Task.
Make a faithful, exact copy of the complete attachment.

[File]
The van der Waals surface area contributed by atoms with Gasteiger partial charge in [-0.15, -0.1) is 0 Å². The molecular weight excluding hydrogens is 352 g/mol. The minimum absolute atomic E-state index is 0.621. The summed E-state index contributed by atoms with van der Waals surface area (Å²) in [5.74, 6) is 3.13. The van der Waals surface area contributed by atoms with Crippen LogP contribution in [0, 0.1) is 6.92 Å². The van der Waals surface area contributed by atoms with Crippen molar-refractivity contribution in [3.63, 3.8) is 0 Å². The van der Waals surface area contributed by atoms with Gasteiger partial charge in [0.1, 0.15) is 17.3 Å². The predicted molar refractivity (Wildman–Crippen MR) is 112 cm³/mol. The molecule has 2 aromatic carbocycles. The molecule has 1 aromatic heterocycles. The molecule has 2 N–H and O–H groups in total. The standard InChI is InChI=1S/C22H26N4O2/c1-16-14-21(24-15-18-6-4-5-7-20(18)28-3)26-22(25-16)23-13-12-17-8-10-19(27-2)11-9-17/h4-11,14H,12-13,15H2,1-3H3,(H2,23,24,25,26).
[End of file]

The van der Waals surface area contributed by atoms with Gasteiger partial charge in [-0.15, -0.1) is 0 Å². The molecular weight excluding hydrogens is 352 g/mol. The minimum absolute atomic E-state index is 0.621. The summed E-state index contributed by atoms with van der Waals surface area (Å²) in [5.74, 6) is 3.13. The van der Waals surface area contributed by atoms with Crippen LogP contribution in [0, 0.1) is 6.92 Å². The van der Waals surface area contributed by atoms with Crippen molar-refractivity contribution in [3.63, 3.8) is 0 Å². The van der Waals surface area contributed by atoms with Gasteiger partial charge in [0.1, 0.15) is 17.3 Å². The predicted molar refractivity (Wildman–Crippen MR) is 112 cm³/mol. The molecule has 2 aromatic carbocycles. The molecule has 1 aromatic heterocycles. The molecule has 2 N–H and O–H groups in total. The standard InChI is InChI=1S/C22H26N4O2/c1-16-14-21(24-15-18-6-4-5-7-20(18)28-3)26-22(25-16)23-13-12-17-8-10-19(27-2)11-9-17/h4-11,14H,12-13,15H2,1-3H3,(H2,23,24,25,26).